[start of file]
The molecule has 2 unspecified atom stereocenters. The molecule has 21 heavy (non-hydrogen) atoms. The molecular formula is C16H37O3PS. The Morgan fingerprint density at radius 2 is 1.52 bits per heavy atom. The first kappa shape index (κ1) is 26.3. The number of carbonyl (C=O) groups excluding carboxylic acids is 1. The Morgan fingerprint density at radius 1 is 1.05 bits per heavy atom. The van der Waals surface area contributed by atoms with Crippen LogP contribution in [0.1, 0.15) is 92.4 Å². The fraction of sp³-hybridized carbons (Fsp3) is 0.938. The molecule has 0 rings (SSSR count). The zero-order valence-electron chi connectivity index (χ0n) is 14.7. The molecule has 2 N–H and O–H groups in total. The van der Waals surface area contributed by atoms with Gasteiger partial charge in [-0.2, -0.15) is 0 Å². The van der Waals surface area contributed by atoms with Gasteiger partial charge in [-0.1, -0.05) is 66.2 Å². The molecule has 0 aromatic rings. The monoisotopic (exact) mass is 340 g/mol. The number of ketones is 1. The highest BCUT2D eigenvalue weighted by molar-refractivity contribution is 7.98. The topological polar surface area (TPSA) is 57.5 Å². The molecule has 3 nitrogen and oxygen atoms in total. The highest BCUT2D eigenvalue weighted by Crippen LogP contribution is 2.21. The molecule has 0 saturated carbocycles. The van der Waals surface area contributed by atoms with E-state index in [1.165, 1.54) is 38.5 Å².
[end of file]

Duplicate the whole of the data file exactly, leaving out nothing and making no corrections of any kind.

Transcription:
The molecule has 2 unspecified atom stereocenters. The molecule has 21 heavy (non-hydrogen) atoms. The molecular formula is C16H37O3PS. The Morgan fingerprint density at radius 2 is 1.52 bits per heavy atom. The first kappa shape index (κ1) is 26.3. The number of carbonyl (C=O) groups excluding carboxylic acids is 1. The Morgan fingerprint density at radius 1 is 1.05 bits per heavy atom. The van der Waals surface area contributed by atoms with Crippen LogP contribution in [0.1, 0.15) is 92.4 Å². The fraction of sp³-hybridized carbons (Fsp3) is 0.938. The molecule has 0 rings (SSSR count). The zero-order valence-electron chi connectivity index (χ0n) is 14.7. The molecule has 2 N–H and O–H groups in total. The van der Waals surface area contributed by atoms with Gasteiger partial charge in [-0.2, -0.15) is 0 Å². The van der Waals surface area contributed by atoms with Gasteiger partial charge in [-0.1, -0.05) is 66.2 Å². The molecule has 0 aromatic rings. The monoisotopic (exact) mass is 340 g/mol. The number of ketones is 1. The highest BCUT2D eigenvalue weighted by molar-refractivity contribution is 7.98. The topological polar surface area (TPSA) is 57.5 Å². The molecule has 3 nitrogen and oxygen atoms in total. The highest BCUT2D eigenvalue weighted by Crippen LogP contribution is 2.21. The molecule has 0 saturated carbocycles. The van der Waals surface area contributed by atoms with E-state index in [1.165, 1.54) is 38.5 Å².